Like other indigenous groups of Mesoamerica, the Mixtecs worshipped many gods, which all required sacrifices of human and animal flesh and blood to survive. They worshipped the sun as well as other natural forces, including life and death. They also had gods representing war, rain, fertility and natural elements. 

Renowned Artisans


WLA lacma Mosaic Skull Mixteca-Puebla Style

The Mixtec’s work in wood, stone and metal were well-regarded throughout ancient Mesoamerica. They were the foremost goldsmiths of the Mixteca region, which included lost-wax casting of gold and its alloys.

They were considered one of the most extraordinary artisans of Mesoamerica in pre-Columbian times. Through their jewelry and pottery, they created magnificent works of art.

Works from Mixtec artisans can be found in Tomb 7 from Monte Albán, one of the richest burial sites ever found in pre-Columbian Mesoamerica. The gold pendants, masks and necklaces are a display of their advanced skills – even by modern standards.

It’s very likely that many of the jewels admired by the Spaniards were created by Mixtec artisans under Aztec rule.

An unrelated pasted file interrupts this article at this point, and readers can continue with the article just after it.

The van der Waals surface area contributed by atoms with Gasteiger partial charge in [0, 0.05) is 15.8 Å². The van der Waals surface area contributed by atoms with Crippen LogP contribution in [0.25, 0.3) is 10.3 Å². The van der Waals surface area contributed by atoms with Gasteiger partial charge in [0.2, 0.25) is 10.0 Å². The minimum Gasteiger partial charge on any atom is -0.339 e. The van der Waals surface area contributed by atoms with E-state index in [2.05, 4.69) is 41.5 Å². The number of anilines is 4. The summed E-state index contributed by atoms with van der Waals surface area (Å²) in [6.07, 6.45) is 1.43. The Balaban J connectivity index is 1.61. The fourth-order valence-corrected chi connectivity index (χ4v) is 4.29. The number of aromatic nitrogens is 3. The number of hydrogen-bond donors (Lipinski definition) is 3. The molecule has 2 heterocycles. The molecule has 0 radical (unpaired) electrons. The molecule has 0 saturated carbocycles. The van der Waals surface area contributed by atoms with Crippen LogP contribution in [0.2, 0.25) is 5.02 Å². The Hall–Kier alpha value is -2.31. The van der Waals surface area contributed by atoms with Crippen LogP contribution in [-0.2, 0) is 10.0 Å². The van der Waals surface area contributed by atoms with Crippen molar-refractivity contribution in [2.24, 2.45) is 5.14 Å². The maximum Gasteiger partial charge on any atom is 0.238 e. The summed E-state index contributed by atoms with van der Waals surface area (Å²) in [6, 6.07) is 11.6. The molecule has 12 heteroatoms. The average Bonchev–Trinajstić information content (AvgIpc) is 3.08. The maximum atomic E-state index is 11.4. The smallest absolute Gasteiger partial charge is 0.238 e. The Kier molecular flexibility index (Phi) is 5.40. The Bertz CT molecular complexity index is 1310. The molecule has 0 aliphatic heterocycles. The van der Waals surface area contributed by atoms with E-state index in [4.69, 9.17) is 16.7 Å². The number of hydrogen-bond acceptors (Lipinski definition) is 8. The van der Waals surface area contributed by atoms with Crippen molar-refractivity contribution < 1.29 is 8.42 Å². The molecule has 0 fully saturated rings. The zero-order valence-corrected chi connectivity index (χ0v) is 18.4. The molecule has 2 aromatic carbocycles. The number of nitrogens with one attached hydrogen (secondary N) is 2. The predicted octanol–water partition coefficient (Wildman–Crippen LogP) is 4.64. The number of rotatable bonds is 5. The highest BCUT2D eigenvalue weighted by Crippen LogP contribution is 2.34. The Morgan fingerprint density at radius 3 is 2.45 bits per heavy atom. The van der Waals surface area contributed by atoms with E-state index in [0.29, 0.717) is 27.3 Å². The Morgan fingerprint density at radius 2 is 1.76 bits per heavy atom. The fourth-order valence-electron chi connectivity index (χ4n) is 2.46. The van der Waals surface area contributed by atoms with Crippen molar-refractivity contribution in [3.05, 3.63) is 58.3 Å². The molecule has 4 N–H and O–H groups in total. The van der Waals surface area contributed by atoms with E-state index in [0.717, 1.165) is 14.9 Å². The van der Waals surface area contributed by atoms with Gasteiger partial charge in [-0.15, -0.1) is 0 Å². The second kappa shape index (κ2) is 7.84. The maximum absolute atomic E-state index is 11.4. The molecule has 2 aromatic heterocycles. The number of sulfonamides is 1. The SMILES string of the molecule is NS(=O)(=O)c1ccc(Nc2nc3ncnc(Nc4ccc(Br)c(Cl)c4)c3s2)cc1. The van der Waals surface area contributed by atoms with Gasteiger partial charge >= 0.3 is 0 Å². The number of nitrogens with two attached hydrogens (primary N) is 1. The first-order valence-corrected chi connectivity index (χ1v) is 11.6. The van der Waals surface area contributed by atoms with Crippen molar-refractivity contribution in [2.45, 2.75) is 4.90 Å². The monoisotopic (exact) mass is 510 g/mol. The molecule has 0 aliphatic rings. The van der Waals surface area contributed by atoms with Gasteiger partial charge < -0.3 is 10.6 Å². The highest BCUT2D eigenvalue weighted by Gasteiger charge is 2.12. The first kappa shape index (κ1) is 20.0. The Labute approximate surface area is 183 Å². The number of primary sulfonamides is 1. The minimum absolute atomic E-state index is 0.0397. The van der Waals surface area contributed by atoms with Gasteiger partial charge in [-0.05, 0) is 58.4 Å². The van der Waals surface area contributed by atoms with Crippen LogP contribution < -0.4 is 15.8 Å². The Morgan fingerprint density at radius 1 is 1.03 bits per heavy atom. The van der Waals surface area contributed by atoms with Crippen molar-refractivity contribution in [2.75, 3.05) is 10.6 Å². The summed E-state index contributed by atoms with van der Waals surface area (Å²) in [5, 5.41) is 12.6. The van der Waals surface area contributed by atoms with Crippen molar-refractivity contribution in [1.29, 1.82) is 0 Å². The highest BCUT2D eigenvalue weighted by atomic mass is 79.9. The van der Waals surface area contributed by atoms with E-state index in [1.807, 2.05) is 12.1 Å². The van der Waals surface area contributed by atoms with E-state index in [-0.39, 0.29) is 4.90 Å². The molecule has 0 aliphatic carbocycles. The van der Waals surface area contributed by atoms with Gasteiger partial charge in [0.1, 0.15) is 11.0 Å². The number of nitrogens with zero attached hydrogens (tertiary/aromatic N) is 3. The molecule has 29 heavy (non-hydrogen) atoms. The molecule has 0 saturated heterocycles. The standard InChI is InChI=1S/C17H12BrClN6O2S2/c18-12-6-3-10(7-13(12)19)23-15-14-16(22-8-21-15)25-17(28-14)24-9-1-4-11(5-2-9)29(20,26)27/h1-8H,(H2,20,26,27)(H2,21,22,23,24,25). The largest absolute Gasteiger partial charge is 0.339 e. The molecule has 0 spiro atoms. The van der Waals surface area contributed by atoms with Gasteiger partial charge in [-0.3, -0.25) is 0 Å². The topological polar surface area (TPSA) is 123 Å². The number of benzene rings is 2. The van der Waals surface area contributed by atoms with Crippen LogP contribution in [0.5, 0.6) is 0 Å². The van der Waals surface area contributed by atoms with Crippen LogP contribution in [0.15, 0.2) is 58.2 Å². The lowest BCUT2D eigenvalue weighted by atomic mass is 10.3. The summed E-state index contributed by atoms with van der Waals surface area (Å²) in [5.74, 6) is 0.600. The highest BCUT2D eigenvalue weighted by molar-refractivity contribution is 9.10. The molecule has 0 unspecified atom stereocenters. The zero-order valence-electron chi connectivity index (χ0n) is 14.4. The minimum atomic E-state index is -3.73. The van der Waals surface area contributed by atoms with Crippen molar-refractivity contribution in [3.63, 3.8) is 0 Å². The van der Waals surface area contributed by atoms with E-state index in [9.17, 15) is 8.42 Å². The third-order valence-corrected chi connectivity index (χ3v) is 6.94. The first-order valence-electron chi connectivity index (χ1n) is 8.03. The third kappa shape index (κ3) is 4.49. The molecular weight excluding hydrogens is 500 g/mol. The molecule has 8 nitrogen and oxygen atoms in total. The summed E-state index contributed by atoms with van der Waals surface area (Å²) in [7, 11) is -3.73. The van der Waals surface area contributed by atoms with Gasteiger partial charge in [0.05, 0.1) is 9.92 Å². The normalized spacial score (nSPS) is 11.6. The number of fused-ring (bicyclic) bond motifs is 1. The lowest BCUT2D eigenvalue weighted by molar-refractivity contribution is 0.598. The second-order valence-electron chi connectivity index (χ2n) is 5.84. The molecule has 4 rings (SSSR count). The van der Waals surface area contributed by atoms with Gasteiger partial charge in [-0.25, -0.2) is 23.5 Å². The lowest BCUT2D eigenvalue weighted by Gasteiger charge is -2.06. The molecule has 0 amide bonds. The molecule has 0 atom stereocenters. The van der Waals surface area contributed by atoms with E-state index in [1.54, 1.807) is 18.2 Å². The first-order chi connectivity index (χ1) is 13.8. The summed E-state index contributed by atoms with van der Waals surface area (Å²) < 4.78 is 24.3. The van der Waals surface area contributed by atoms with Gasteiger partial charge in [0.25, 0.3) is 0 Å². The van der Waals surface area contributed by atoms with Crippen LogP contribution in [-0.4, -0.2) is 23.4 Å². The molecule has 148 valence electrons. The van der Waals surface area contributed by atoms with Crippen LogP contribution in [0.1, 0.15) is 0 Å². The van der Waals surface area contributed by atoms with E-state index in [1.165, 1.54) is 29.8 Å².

Unfortunately, virtually all of the gold ornaments offered by the Aztecs to the Spanish conquerors haven’t survived, so it can be difficult to determine whether gold pieces from this period are from the Mixtecs or the Aztecs.

Mixtec / Aztec Necklace Ornaments with Frogs


Mixtec artisans excelled not only at goldsmithing, but also at stonework. Just look at the Palace of the Columns at Mitla with its mosaic fretwork and geometric designs (also known as “grecas” in Spanish).

The Mixtecs also created beautiful, ornate pottery for use during their religious ceremonies. 

Their artistic refinement can be seen in their delicate carvings on bone and wood, and in their statuettes carved out of rock crystal. Ceramics were so refined and detailed, they resembled the region’s famous codices.